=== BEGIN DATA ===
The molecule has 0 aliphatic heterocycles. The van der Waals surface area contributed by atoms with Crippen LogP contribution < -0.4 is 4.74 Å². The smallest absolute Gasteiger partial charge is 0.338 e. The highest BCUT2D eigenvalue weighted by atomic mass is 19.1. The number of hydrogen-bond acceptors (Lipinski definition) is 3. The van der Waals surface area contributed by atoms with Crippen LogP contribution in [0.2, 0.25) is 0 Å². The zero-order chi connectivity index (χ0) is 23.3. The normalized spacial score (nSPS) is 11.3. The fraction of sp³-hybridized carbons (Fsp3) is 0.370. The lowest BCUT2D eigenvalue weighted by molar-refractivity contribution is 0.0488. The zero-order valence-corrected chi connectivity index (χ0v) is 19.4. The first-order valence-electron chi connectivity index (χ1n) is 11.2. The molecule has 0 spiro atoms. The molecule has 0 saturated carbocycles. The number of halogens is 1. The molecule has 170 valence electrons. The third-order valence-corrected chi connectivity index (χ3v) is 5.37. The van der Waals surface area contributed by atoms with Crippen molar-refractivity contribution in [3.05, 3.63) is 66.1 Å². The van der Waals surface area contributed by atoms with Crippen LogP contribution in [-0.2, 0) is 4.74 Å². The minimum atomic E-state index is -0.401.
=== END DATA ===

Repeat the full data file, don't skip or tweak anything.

The molecule has 0 aliphatic heterocycles. The van der Waals surface area contributed by atoms with Crippen LogP contribution < -0.4 is 4.74 Å². The smallest absolute Gasteiger partial charge is 0.338 e. The highest BCUT2D eigenvalue weighted by atomic mass is 19.1. The number of hydrogen-bond acceptors (Lipinski definition) is 3. The van der Waals surface area contributed by atoms with Crippen LogP contribution in [0.2, 0.25) is 0 Å². The zero-order chi connectivity index (χ0) is 23.3. The normalized spacial score (nSPS) is 11.3. The fraction of sp³-hybridized carbons (Fsp3) is 0.370. The lowest BCUT2D eigenvalue weighted by molar-refractivity contribution is 0.0488. The zero-order valence-corrected chi connectivity index (χ0v) is 19.4. The first-order valence-electron chi connectivity index (χ1n) is 11.2. The molecule has 0 spiro atoms. The molecule has 0 saturated carbocycles. The number of halogens is 1. The molecule has 170 valence electrons. The third-order valence-corrected chi connectivity index (χ3v) is 5.37. The van der Waals surface area contributed by atoms with Crippen molar-refractivity contribution in [3.05, 3.63) is 66.1 Å². The van der Waals surface area contributed by atoms with Crippen LogP contribution in [-0.2, 0) is 4.74 Å². The minimum atomic E-state index is -0.401.